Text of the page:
I have been confused about a particular definition in the textbook for my abstract algebra class, Ideals, Varieties, and Algorithms by Cox, Little, and O'Shea. It is frustrating because I feel that I have a partial grasp on what the definition is trying to say, but when it comes down to it I simply find my confused. So, instead of suffering by myself for any longer with this definition, I have decided to turn to you lovely folks to help me understand this seemingly simple concept.

What I Understand

First off, I understand (at least in the context of this book) what an ideal is. The definition my book gives for an ideal is

Definition. A subset $I\subseteq k[x_1,..., x_n]$ is an ideal if it satisfies:

(i) $0\in I$.

(ii) If $f,g\in I$, then $f+g\in I$.

(iii) If $f\in I$ and $h\in k[x_1,...,x_n]$, then $hf\in I$.

I find this to be a simple, easy to understand definition. My problem, however, arises a few lines later when they define an ideal generated by a finite number of polynomials.

What I Don't Understand

And now, I give you the definition that has been causing me an incredible amount of confusion and frustration.

Definition. Let $f_1,...,f_s$ be polynomials in $k[x_1,...,x_n]$. Then we set $$\langle f_1,...,f_s \rangle=\Big\lbrace \sum_{i=1}^s h_if_i \ | \ h_1,...,h_s\in k[x_1,...,x_n] \Big\rbrace.$$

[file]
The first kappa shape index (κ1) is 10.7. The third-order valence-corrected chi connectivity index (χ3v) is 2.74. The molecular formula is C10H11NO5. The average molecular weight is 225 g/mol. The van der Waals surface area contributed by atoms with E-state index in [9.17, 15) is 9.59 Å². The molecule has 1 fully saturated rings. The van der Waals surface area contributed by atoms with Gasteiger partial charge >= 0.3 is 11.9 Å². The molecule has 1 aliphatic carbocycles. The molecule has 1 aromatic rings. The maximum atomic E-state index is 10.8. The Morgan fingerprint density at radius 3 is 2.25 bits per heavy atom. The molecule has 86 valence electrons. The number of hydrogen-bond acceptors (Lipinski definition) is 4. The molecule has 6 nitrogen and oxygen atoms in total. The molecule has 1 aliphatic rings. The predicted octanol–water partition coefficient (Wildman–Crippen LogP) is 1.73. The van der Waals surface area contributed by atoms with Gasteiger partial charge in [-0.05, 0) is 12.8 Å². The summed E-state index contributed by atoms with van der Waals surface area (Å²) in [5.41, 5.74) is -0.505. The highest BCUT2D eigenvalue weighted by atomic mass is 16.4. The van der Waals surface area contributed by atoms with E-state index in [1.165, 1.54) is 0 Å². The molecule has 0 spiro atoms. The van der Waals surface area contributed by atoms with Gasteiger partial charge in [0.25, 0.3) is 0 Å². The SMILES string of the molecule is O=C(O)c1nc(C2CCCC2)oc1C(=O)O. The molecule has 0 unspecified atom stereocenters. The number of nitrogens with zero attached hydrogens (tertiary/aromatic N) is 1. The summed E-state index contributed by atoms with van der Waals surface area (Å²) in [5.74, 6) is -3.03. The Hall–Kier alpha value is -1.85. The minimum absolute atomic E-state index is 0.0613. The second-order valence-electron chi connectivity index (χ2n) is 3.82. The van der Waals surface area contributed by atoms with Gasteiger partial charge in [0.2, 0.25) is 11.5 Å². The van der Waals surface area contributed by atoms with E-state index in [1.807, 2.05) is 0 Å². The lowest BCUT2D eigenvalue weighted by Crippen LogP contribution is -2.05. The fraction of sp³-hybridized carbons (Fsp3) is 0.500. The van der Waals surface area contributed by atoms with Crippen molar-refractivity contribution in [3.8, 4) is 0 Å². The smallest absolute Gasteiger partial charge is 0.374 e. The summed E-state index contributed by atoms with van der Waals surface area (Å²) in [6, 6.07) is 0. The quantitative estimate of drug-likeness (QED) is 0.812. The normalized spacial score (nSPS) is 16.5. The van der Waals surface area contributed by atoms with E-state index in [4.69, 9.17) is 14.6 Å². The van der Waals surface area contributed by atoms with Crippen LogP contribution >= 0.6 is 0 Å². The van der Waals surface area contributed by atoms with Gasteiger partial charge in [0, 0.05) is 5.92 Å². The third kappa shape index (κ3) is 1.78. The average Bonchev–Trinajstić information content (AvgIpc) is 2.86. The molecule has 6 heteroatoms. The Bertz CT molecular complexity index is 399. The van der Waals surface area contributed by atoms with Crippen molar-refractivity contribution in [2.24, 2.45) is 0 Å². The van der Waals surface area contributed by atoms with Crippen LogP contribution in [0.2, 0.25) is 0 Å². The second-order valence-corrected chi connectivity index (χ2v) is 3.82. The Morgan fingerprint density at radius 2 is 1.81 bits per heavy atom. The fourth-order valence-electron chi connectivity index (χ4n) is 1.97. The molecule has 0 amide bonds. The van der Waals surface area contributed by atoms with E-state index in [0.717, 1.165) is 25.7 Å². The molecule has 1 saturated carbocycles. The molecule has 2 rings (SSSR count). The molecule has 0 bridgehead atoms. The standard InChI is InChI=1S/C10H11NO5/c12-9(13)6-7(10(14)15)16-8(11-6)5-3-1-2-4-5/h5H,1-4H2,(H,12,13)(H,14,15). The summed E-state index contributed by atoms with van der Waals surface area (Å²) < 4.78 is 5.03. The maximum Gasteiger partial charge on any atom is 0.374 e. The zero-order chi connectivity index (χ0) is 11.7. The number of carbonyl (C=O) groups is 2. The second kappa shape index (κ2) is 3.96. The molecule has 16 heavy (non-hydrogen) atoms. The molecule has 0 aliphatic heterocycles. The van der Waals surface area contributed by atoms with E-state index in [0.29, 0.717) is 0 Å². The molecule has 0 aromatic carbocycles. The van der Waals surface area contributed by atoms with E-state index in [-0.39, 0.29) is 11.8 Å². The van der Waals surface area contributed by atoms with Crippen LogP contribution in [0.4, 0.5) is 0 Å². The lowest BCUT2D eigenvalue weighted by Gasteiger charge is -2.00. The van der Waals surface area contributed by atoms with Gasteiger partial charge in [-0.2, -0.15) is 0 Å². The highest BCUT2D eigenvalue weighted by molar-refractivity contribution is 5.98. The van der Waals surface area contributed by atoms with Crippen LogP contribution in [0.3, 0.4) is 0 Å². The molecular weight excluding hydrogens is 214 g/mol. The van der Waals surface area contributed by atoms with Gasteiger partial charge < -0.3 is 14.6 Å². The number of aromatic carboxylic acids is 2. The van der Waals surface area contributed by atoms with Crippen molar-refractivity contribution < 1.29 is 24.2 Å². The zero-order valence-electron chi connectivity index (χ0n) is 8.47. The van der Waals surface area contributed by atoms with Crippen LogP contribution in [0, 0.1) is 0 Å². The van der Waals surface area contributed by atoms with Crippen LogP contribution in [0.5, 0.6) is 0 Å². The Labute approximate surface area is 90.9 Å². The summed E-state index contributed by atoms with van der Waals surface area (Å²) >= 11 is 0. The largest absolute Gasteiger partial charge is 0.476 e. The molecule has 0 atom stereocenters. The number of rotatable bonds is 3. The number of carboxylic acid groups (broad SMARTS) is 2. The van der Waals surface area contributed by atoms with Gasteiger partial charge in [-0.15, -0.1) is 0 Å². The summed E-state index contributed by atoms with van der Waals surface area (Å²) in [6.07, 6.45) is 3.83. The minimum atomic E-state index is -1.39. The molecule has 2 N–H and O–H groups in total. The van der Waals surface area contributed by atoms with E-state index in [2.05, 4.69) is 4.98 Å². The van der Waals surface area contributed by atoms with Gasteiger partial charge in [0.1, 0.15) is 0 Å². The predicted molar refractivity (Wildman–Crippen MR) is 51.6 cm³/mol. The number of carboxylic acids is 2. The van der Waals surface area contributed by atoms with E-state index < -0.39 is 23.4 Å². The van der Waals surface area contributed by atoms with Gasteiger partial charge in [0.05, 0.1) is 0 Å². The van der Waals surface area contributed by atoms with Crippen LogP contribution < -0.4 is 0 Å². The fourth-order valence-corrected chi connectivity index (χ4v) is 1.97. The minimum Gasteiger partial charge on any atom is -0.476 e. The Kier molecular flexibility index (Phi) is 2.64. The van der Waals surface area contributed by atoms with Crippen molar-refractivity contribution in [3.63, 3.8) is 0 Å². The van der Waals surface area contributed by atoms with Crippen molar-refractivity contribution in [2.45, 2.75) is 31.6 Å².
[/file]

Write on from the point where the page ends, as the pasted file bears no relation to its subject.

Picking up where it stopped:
I know what you are thinking. How does he not understand this? I wish I knew the answer to that question, but in the meantime, can someone please help me visualize what this set looks like? I understand that $\langle f_1,...,f_s \rangle$ is an ideal, but I don't understand its structure, if that makes sense. In other words, I can't visualize this definition in a way that makes sense to me. The authors do make a slightly helpful note, saying that "we can think of $\langle f_1,...,f_s \rangle$ as consisting of all 'polynomial consequences' of the equations $f_1=f_2=...=f_s=0$."

To elaborate a little more on my confusion, what I'm asking for is a less "compact" definition. When I read this definition, for whatever reason the only thing I can come up with is $$f_1h_1+f_2h_2+...+f_sh_s.$$ But that doesn't make sense, because $\langle f_1,...,f_s \rangle$ is supposed to generate a set, not just a single polynomial.

As always, thank you all for your time. If you find this to be a stupid or silly question, then I'm sorry to have disappointed you -- I'm a slow learner, and I get hung up on stupid things sometimes.

Oh, and Happy Halloween!

  • 1
    $\begingroup$ Suggestion: Try looking at one or two specific examples, such as: (1) In $k[x,y]$, look at $\langle x^2, y^2 \rangle$. This is equal to the set $\{ x^2 h_1 + y^2 h_2 \mid h_1, h_2 \in k[x,y]\}$. Some elements include $x^2 \cdot 1 + y^2 \cdot 0$, $x^2 \cdot 0 + y^2 \cdot 1$,... $x^2 \cdot (x y^2 - 3 xy) + y^2 \cdot (2x^3 - 5)$, etc. (2) Look at examples in $\mathbb{Z}$, e.g., $\langle 6,4 \rangle = \{ 6 h_1 + 4 h_2 \mid h_1, h_2 \in \mathbb{Z} \}$. Can you prove this is equal to the set of even numbers? $\endgroup$ – Zach Teitler Nov 1 '17 at 4:55
  • $\begingroup$ Makes alot more sense when you put it like that! Thank you @ZachTeitler! $\endgroup$ – Thy Art is Math Nov 1 '17 at 5:00